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January, 2008



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New Report Describes Systematic White House Effort to Manipulate Climate Change Science
By Steve Benen, The Carpetbagger Report

This post, written by Steve Benen, originally appeared on The Carpetbagger Report

The evidence has been overwhelming for quite a while that, when it comes to climate-change science, the Bush administration prefers restrictions to revelations.
Just two months ago, for example, Dr. Julie Gerberding, director of the Centers for Disease Control and Prevention, was set to testify on the impact of climate change on public health, but the White House intervened, "eviscerated" her testimony, and directed Gerberding to discuss the public health "benefits" of global warming. It seemed to be part of a trend -- the Bush gang has asked an oil lobbyist to re-write government reports on global warming, and muzzled NASA and NOAA officials when their reports were politically inconvenient.

Of course, it looked like part of a trend because it was part of a trend.

For the past 16 months, the House Oversight and Government Reform Committee has been investigating allegations of political interference with government climate change science under the Bush Administration. During the course of this investigation, the Committee obtained over 27,000 pages of documents from the White House Council on Environmental Quality (CEQ) and the Commerce Department, held two investigative hearings, and deposed or interviewed key officials. Much of the information made available to the Committee has never been publicly disclosed.

This report presents the findings of the Committee's investigation. The evidence before the Committee leads to one inescapable conclusion: the Bush Administration has engaged in a systematic effort to manipulate climate change science and mislead policymakers and the public about the dangers of global warming.

The 37-page report is depressing but illuminating. Bush administration officials have not only stifled dissent, they've manipulated scientific reports and censored scientists on a grand scale.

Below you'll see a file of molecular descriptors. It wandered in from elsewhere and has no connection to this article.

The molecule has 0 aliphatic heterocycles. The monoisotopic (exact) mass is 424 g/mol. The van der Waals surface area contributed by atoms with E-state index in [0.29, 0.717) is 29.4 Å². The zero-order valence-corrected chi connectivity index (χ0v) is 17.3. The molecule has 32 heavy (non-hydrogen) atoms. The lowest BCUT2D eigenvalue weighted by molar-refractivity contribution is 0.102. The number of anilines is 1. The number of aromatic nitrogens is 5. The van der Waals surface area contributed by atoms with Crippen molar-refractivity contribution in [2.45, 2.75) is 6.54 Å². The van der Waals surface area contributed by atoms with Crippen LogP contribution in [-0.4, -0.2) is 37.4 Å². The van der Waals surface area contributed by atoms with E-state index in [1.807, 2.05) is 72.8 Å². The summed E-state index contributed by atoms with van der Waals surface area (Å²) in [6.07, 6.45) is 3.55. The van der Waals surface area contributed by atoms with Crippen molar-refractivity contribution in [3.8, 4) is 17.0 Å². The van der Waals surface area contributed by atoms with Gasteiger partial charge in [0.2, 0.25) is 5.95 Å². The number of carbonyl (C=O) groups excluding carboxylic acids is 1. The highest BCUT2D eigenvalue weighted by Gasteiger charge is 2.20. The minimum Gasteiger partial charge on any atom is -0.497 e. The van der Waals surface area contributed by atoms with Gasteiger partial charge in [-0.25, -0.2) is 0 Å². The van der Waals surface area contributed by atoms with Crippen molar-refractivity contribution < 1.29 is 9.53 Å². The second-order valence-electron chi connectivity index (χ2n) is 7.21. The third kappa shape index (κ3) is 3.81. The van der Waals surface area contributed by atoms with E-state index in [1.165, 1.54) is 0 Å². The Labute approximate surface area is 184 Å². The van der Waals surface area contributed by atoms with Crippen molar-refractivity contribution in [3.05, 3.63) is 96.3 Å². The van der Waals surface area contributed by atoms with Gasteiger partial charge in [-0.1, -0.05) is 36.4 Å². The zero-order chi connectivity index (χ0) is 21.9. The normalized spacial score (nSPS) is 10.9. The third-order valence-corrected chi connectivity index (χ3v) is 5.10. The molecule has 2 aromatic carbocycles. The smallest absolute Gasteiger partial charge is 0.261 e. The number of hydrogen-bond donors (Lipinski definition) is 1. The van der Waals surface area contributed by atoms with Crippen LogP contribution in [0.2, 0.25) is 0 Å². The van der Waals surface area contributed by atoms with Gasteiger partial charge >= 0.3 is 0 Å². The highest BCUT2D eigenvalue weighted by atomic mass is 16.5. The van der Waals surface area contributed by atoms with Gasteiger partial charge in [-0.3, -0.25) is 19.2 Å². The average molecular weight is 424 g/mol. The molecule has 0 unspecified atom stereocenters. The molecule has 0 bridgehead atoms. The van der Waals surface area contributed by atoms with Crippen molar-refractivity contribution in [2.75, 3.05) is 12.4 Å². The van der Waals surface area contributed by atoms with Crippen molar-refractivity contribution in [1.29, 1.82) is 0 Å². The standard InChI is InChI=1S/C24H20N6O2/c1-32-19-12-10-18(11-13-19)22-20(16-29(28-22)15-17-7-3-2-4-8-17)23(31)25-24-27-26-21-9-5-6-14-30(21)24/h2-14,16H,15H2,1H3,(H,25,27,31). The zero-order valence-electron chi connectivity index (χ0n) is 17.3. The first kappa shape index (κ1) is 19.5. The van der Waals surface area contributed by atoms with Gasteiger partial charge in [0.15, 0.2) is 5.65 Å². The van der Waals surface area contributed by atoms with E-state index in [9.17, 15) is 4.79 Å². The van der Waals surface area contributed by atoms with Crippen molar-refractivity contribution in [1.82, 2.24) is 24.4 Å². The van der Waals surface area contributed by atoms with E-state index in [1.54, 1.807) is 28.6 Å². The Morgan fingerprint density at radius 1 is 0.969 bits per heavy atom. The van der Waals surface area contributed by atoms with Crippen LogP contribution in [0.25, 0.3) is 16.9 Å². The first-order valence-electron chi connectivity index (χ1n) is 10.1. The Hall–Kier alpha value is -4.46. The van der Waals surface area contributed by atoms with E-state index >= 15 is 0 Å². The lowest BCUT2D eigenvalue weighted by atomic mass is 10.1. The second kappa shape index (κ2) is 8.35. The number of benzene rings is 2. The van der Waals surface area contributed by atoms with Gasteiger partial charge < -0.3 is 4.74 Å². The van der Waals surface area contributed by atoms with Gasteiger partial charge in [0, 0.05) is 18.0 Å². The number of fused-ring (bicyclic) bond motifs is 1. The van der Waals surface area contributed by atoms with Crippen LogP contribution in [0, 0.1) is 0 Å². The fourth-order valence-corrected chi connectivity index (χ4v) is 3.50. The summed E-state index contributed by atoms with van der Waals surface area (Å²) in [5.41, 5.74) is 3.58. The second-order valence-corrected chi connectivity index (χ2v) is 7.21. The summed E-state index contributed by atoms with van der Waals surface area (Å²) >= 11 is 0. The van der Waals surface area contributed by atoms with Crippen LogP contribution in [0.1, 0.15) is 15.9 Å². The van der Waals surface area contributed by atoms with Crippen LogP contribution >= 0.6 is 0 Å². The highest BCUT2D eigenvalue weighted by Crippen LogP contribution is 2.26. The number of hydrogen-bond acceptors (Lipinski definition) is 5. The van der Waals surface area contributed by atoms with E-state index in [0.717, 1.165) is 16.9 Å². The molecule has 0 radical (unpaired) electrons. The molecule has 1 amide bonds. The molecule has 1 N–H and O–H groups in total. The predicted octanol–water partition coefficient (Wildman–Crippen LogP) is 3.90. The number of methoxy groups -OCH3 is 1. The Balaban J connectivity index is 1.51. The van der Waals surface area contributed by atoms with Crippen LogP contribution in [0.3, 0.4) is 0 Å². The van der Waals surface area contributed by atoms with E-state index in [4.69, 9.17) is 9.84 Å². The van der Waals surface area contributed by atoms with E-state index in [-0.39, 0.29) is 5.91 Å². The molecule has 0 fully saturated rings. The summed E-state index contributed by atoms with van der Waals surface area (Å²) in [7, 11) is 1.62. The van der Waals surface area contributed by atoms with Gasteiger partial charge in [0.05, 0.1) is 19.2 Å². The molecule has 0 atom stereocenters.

There are so many striking examples, it's hard to know where to start, but a couple of gems stand out.

This certainly made the White House agenda clear:

Former [White House Council on Environmental Quality] Chief of Staff Philip Cooney told the Committee: "Our communications people would render a view as to whether someone should give an interview or not and who it should be." According to Kent Laborde, a career public affairs officer at the National Oceanic and Atmospheric Administration, media requests related to climate change issues were handled differently from other requests because "I would have to route media inquires through CEQ." This practice was particularly evident after Hurricane Katrina. Mr. Laborde was asked, "Did the White House and the Department of Commerce not want scientists who believed that climate change was increasing hurricane activity talking with the press?" He responded: "There was a consistent approach that might have indicated that."

This drove the point home nicely as well:

The White House played a major role in crafting the August 2003 EPA legal opinion disavowing authority to regulate greenhouse gases. [Chairman of the White House Council on Environmental Quality] James Connaughton personally edited the draft legal opinion. When an EPA draft quoted the National Academy of Science conclusion that "the changes observed over the last several decades are likely mostly due to human activities," CEQ objected because "the above quotes are unnecessary and extremely harmful to the legal case being made." The first line of another internal CEQ document transmitting comments on the draft EPA legal opinion reads: "Vulnerability: science." The final opinion incorporating the White House edits was rejected by the Supreme Court in April 2007 in Massachusetts v. EPA.

A reporter raised the subject yesterday with White House Press Secretary Dana Perino, who dismissed the report out of hand.

"...I would submit to you, having worked on these issues for a long time, that it's rehashed rhetoric that has come out of the Democrats beforehand, and we just reject it as being untrue."

First, the report from the House Oversight and Government Reform Committee is thorough and well-documented. Having Perino "just reject it," as if the force of her denial is evidence enough, is pretty ridiculous.

Second, does Perino really want to emphasize that she's "worked on these issues for a long time"? After all, Perino is surprisingly clueless about climate change, and has embarrassed herself on the subject on more than one occasion.

Perino's nonsense notwithstanding, the committee's report is an important one. There's never been a more important time for the public to have complete and accurate information about a pressing environmental catastrophe, and there's never been a White House this aggressive in waging a war on science.

Steve Benen is a freelance writer/researcher and creator of The Carpetbagger Report. In addition, he is the lead editor of's Blog Report, and has been a contributor to Talking Points Memo, Washington Monthly, Crooks & Liars, The American Prospect, and the Guardian.

(c) 2007 Independent Media Institute. All rights reserved.

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